Invasive species pose a “deep and immediate threat” to natural ecosystems of the United States as parks across the country are struggling to cope with this issue, according to a study published in the journal Biological Invasions.
The research is a three-year effort by a panel of experts, who were tasked with assessing dangers posed by invasive species. According to the scientific paper, more than half of parks in the United States are struggling with this problem.
Scientists say there are 1,409 populations of invasive species living in parks across the country, some 331 species of which can also pose a danger to humans.
"Most concerning is that only 11 percent of these populations are controlled. These species are negatively impacting native wildlife and plant and tree species in the parks, recreational opportunities, and costing millions of dollars to manage", said Ashely Dayer, lead author of the study.
What are invasive species and what threat do they pose?
The US National Wildlife Federation identifies invasive species as any organism – mammal, amphibian, plant, or bacteria - that lives in an ecosystem that is not native to it and poses threat to this ecosystem. In the absence of predators these species quickly multiply and then compete for food with native populations, which in turn leads to extinctions, disruption of food networks, and other detrimental processes.
They can be found in different ecosystems – lakes, forests, grasslands, and deserts and even the presence of small species can have devastating effects on wildlife.
As to how these species end up in ecosystems that they do not belong to the answer is human activity. For example, when an insect gets into crates or shipping pallets that are then delivered around the world or when animals are released into the wild intentionally or accidentally.
Mark Schwartz, from the University of California, and one of the authors of the study said the issue is “far, far worse now” than it was twenty years ago, due to increased globalisation that has contributed to the spread of invasive species.
Among the worst offenders are rats, feral cats that kill birds and other animals, mosquitoes carrying malaria, hogs and even Burmese pythons that have invaded the Everglades National Park in Florida. The latter are responsible for a 60 percent reduction in the number of birds and mammals in the park over a couple of decades. Authorities have launched a programme, under which volunteers from the public are paid to kill serpents, which can grow to more than 6 metres in length and can weigh almost 100 kilos.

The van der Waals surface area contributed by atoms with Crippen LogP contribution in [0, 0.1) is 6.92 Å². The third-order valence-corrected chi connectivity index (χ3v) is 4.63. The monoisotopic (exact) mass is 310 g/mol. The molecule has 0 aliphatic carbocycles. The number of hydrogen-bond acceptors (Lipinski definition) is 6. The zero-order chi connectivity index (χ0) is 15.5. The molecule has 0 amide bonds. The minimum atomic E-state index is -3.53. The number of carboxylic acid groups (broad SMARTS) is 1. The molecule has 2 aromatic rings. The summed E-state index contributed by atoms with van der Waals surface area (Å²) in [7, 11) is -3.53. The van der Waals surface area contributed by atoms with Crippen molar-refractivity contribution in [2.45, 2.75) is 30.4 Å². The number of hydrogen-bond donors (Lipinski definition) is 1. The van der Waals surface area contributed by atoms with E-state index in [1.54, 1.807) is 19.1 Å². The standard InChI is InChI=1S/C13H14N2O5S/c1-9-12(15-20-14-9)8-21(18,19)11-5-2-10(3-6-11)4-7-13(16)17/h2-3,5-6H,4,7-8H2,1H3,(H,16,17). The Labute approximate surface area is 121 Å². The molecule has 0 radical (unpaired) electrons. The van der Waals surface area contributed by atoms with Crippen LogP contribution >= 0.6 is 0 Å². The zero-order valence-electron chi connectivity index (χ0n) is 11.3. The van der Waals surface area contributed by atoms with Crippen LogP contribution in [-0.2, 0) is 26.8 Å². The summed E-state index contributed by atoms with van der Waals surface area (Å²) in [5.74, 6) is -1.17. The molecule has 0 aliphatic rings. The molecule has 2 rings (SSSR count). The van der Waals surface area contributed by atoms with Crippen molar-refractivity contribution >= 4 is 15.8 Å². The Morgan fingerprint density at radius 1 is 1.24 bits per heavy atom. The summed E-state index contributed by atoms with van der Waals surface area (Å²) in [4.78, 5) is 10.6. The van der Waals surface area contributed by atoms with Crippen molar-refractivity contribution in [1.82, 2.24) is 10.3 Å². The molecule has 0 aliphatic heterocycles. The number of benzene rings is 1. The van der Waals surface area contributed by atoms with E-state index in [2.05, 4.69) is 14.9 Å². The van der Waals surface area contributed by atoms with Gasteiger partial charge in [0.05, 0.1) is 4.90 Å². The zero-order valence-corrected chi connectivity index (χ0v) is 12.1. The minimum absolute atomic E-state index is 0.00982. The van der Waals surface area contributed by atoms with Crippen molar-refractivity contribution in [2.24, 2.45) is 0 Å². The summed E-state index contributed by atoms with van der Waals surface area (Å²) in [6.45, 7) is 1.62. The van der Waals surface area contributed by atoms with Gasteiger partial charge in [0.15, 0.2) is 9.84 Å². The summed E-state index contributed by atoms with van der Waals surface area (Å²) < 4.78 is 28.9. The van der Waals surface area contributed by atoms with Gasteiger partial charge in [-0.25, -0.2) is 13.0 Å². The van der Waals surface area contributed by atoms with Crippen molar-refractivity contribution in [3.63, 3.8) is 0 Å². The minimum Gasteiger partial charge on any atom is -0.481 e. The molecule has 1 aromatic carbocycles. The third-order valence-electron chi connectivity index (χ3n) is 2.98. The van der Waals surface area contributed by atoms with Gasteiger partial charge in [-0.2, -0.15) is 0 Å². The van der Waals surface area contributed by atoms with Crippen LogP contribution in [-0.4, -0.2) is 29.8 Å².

Collaboration between parks, modern technologies, and help from the public
The study's authors said the issue of invasive species has not been duly addressed by the US National Park Service (NPS) and noted that NPS lacks a system-wide approach and should make the problem its priority. Researchers stress that addressing the issue on a park-by-park basis would be insufficient and called for a collaborative approach between parks that would also include help from the public.
Scientists say many parks don’t have trained personnel capable of dealing with invasive species so they should share information on solutions, strategies, and expertise in tackling the problem. Using modern technology is one of the ways to detect and prevent invasion, the researchers said.
For example, staff at Yellowstone National Park, are now collecting and testing water samples to see if any invasive species have infiltrated the park.
Scientists said educating and working with the public is a key to success. "Without a question, the best possible way to manage invasive animals is to prevent them from invading an ecosystem in the first place”, said David Hallac, superintendent of the National Parks of Eastern North Carolina and a co-author of the report.
This includes pet owners, particularly owners of exotic animals, keeping an eye on their movements and volunteer work on detecting invasive species in parks and then removing them.